Republicans slam Biden's withdrawal from Afghanistan in scathing report
House Republicans have issued a scathing rebuke of US President Biden's withdrawal from Afghanistan last August, saying in a new report that the administration repeatedly failed to prepare for the aftermath of the evacuation and engaged the issue with an "utter lack of urgency".
The leading Republican on the House Foreign Affairs Committee, Michael McCaul, published a 114-page interim report on the withdrawal, in which he outlined multiple flaws in the way in which the withdrawal was conducted.
'Following the evacuation debacle, the committee minority believes America’s standing in the world has been degraded'
- Report from House Foreign Affairs Committee Minority
"This interim report proves much of the deadly chaos during the evacuation from Afghanistan could have been prevented if the State Department and [National Security Council] had properly prepared for the expected fallout from President Biden's decision," to withdraw from the country, McCaul said in a statement about the report, which was shared with Middle East Eye.
In April 2021, Biden announced that the United States would be leaving Afghanistan, and in August the US fully withdrew from Afghanistan in a weeks-long evacuation that is largely remembered for the chaos in Kabul, when tens of thousands of Afghans tried to secure passage out of the country alongside American forces.
The Taliban, which had been fighting against the US and the Washington-backed Afghan government, had quickly taken over most of the country that year. And by the time of the US withdrawal, the Afghan government had fully collapsed and Taliban forces entered the capital city of Kabul.
"In the four months from when President Biden announced his plan to unconditionally withdraw until the fall of Kabul, the committee minority has found the State Department took very few substantive steps [to] prepare for the consequences that were expected," said the report.
McCaul's 114-page report highlighted many concerns with the withdrawal, including a lack of consular presence on the ground and rejecting offers from other countries including Pakistan to aid in evacuations which the congressman said delayed the process of getting Americans and Afghans out of the country.
"At the height of the evacuation, only 36 U.S. consular officers were on the ground in Kabul, despite needing to process more than one hundred thousand evacuees," the report said.
"Following the evacuation debacle, the committee minority believes America’s standing in the world has been degraded, the U.S. is less safe than it was before, and those Afghans most at-risk of Taliban reprisals remain trapped in Afghanistan."
US-trained Afghan forces flee to Iran
The report also raised serious concern over reports that thousands of Afghan forces with training from the US had fled into neighbouring Iran following the American withdrawal from the country.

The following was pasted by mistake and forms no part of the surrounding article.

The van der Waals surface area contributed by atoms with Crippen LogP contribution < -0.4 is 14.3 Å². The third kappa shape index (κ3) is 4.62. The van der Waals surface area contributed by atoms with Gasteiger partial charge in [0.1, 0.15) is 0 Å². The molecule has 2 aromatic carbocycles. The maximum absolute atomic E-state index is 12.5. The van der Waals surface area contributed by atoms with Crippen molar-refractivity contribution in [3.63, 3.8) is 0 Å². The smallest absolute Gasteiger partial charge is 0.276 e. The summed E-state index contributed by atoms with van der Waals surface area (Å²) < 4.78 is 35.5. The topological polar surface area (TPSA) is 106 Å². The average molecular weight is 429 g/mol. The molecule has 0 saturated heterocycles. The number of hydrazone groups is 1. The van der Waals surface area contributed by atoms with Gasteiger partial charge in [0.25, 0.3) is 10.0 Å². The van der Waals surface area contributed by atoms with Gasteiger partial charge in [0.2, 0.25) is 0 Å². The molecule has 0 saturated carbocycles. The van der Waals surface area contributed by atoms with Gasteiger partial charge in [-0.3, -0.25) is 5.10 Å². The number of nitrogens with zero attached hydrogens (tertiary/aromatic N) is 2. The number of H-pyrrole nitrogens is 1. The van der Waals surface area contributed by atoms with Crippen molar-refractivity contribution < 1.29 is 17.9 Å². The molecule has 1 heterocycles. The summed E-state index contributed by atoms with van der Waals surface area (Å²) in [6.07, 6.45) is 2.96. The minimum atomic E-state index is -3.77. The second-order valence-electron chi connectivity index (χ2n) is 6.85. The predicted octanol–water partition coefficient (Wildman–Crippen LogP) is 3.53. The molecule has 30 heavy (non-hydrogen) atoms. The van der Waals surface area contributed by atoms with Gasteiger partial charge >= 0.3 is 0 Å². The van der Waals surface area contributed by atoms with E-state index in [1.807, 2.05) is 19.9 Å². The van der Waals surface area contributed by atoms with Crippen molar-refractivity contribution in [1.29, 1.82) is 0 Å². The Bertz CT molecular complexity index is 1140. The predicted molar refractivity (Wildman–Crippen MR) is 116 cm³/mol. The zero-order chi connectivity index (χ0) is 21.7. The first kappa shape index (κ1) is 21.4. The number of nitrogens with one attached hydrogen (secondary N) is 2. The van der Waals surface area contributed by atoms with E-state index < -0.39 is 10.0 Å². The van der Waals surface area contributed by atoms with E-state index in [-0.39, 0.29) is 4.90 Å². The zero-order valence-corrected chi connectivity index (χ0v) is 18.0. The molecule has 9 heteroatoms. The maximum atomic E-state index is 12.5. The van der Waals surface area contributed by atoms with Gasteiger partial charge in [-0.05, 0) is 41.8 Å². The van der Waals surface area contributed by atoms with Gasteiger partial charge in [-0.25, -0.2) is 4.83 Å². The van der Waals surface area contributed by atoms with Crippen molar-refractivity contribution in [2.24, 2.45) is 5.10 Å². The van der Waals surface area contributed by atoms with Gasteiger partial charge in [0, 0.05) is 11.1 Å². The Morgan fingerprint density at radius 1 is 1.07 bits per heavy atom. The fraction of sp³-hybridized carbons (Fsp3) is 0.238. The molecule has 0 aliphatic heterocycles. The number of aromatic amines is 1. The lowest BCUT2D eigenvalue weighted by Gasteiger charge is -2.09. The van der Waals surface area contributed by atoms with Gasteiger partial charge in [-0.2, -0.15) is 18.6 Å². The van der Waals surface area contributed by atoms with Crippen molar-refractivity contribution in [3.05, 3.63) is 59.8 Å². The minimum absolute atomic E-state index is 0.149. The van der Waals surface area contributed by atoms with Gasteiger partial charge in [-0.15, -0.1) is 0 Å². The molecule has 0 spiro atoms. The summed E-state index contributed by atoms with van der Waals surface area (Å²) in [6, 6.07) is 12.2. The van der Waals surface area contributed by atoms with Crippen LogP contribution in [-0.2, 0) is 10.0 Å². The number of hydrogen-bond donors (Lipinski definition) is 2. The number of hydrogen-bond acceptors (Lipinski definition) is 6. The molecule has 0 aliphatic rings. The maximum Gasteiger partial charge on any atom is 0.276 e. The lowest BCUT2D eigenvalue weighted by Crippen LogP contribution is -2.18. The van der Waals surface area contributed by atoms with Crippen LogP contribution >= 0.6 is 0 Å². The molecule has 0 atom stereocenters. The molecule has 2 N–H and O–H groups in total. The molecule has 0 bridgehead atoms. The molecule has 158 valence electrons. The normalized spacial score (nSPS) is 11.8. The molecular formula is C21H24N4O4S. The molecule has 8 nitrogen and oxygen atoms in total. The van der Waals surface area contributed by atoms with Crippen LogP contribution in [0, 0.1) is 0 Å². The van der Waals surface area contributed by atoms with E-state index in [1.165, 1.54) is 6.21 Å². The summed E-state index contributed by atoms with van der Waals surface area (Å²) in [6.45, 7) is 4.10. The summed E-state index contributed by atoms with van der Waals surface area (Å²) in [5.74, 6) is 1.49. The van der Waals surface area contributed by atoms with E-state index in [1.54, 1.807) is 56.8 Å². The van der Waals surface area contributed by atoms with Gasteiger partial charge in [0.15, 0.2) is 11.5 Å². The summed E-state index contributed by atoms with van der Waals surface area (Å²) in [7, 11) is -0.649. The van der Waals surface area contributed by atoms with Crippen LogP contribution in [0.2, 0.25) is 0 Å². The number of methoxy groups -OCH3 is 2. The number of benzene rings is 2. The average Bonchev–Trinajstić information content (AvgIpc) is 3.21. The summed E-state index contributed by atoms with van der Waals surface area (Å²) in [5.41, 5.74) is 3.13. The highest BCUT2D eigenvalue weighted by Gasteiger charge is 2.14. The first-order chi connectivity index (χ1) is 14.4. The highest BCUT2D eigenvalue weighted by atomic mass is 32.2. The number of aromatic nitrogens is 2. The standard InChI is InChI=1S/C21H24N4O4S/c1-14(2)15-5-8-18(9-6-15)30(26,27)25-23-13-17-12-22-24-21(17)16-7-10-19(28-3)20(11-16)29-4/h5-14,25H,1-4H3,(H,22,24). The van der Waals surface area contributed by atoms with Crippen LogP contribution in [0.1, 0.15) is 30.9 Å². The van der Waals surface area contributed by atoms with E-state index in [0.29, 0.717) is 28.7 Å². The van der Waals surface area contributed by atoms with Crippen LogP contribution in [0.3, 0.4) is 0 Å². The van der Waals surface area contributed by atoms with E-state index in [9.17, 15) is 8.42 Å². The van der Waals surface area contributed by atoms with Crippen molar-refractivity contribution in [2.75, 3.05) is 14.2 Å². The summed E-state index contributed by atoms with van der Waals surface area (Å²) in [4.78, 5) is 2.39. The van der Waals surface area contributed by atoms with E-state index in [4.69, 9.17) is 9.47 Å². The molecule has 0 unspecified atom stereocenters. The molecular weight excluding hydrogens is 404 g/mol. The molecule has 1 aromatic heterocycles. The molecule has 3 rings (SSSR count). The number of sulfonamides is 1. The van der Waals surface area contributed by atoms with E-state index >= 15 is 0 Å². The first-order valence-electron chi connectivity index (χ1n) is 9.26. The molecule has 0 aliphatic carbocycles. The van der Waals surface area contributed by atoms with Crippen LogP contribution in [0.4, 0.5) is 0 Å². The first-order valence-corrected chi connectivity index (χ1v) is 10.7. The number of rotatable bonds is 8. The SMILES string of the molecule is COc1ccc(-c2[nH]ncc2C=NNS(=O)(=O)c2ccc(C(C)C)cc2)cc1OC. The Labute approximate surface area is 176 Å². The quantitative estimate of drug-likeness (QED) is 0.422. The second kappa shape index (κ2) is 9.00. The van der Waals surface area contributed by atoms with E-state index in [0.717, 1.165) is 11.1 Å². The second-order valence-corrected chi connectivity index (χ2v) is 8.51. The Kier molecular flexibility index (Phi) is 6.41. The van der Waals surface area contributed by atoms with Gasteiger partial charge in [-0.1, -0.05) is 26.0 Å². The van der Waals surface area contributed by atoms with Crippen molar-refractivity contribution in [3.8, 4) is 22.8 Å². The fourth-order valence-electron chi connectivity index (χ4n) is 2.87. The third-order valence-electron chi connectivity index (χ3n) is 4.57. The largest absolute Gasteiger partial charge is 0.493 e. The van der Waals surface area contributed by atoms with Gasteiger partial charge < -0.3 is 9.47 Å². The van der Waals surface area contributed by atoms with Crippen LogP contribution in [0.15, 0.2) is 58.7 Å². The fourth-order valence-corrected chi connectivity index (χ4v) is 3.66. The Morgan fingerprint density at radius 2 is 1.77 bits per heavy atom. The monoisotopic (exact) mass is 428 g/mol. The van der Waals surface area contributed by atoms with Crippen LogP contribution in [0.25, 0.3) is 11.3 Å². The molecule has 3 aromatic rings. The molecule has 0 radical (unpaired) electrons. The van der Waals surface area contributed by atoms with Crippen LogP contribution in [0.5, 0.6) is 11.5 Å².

Former Director of the Afghan National Directorate of Security General Masoud Andarabi said on 1 December 2021 that "a significant number of former Ministry of the Interior personnel went straight to Iran, where they were welcomed".
According to a May report from the special inspector general for Afghan reconciliation (Sigar), 3,000 Afghan special forces, ranging from high-ranking officers to foot soldiers, had entered Iran. The report adds that most of them "were sent back" to Afghanistan following UN intervention and a general amnesty issued by the Taliban.
However, the exact number of the forces that are still in Iran remains unknown. Middle East Eye reached out to the State Department for clarification on how many Afghan forces are in Iran but did not receive a response by the time of publication.
"Iran may seek to recruit from the pool of military-trained former Afghan security forces hiding in Iran," said the Sigar report.
In his report, McCaul also hit out at Biden's rationale for the withdrawal, saying that the Doha agreement - struck between the US and the Taliban more than two years ago - had been violated by the Taliban and therefore the US president did not need to abide by it.
"The 2020 Doha Agreement negotiated by the former administration was predicated on conditions by the
Taliban that were not being met – specifically cutting their close ties to terrorist entities like al Qaeda," the report claimed.
"Their failure to adhere to the agreement nullified the U.S. requirement to withdraw."
The Doha agreement was brokered by former US President Donald Trump, who had campaigned on a pledge to finish "endless wars".
Following 17 years of bloody war and various failed attempts at diplomacy, the deal was signed in February 2020 by US special envoy Zalmay Khalilzad and Taliban political chief Mullah Abdul Ghani Baradar, with former US Secretary of State Mike Pompeo serving as a witness.
The Taliban agreed that Afghanistan would not be used by groups like al-Qaeda, the Islamic State in Khorasan (IS-K), or other terrorist groups to conduct attacks that "threaten the security of the United States".
The Taliban also agreed to take part in peace talks with the Nato-backed Afghan government – a prospect the group had previously dismissed.
In return, the US pledged to reduce its number of troops in Afghanistan, followed by a full Nato withdrawal.
The Doha agreement has also recently been highlighted following the US targeted killing of al-Qaeda leader Ayman al-Zawahiri earlier this month in a drone strike in Kabul.
The US claimed the Taliban had violated the agreement with Zawahiri's presence in Afghanistan, while the Taliban accused Washington of violating the agreement with its strike.